BRUSSELS (Reuters) - A Belgian court denied parole to child killer Marc Dutroux on Monday, ruling he could not be freed with a security tag on his ankle as there was no prospect of him fitting back into society.
Dutroux, 56, was sentenced in 2004 to life in prison for kidnapping and raping six girls and killing four of them in the 1990s. In prison since his 1996 arrest, he became eligible this year to request early release with an electronic ankle band.
The court said that it considered whether Dutroux would be able to integrate into society, whether he would commit new crimes, whether he would seek contact with the victims and whether he showed remorse regarding his victims.
“The court analyzed the first issue and came to the conclusion that there was evidence against. This gives the court the opportunity to immediately deny the request,” Luc Hennaert, court president, told reporters after the hearing.
Neither Dutroux nor his lawyer attended the court session.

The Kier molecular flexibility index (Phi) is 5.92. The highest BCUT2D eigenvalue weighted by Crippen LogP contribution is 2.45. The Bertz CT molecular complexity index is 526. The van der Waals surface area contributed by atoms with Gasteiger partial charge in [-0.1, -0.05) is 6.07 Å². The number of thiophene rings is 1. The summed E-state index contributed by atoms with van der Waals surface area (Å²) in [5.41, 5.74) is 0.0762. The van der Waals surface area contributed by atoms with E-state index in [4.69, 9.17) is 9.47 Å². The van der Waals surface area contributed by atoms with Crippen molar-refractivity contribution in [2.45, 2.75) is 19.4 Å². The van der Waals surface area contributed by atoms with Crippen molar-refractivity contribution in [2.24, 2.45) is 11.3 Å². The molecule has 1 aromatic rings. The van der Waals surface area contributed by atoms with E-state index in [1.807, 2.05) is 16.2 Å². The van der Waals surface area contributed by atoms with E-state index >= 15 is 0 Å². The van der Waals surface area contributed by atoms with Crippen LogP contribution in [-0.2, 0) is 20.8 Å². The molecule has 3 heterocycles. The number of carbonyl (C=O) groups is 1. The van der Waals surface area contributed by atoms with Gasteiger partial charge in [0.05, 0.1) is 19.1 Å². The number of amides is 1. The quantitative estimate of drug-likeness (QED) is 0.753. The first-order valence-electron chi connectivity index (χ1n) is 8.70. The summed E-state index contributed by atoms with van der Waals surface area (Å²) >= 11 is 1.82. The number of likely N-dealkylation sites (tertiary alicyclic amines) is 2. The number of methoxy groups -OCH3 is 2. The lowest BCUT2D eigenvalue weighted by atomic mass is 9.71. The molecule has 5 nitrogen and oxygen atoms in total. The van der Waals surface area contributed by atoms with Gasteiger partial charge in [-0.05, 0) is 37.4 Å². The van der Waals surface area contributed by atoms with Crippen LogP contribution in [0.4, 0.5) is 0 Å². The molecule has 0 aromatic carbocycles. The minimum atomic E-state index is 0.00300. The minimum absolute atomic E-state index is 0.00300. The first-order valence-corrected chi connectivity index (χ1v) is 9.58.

In Belgium, electronic ankle bands are often used to allow police to monitor a detainee’s whereabouts outside prison and to alert them if the person moves beyond a permitted area.
The Dutroux case has deeply traumatized Belgium because of the horrific nature of the murders and because of perceived errors made during investigations.
Belgian police visited one of Dutroux’s houses where two victims, both eight years old, were being held and failed to find them. The two later starved to death in a makeshift dungeon.
Jean Lambrecks, the father of Eefje Lambrecks who was kidnapped and killed by Dutroux when she was 19 years old, told reporters outside the court he was satisfied with the ruling.
“I hope he will sit out his sentence completely,” he said.
Dutroux, who can make another request for an ankle band in February 2014, will have to appear before a judge again in April 2013 to discuss a full conditional release.
His former wife and accomplice, Michelle Martin, was released from prison in July last year and sent to a convent after serving half of her term.
Reporting by Robert-Jan Bartunek; Editing by Mark Heinrich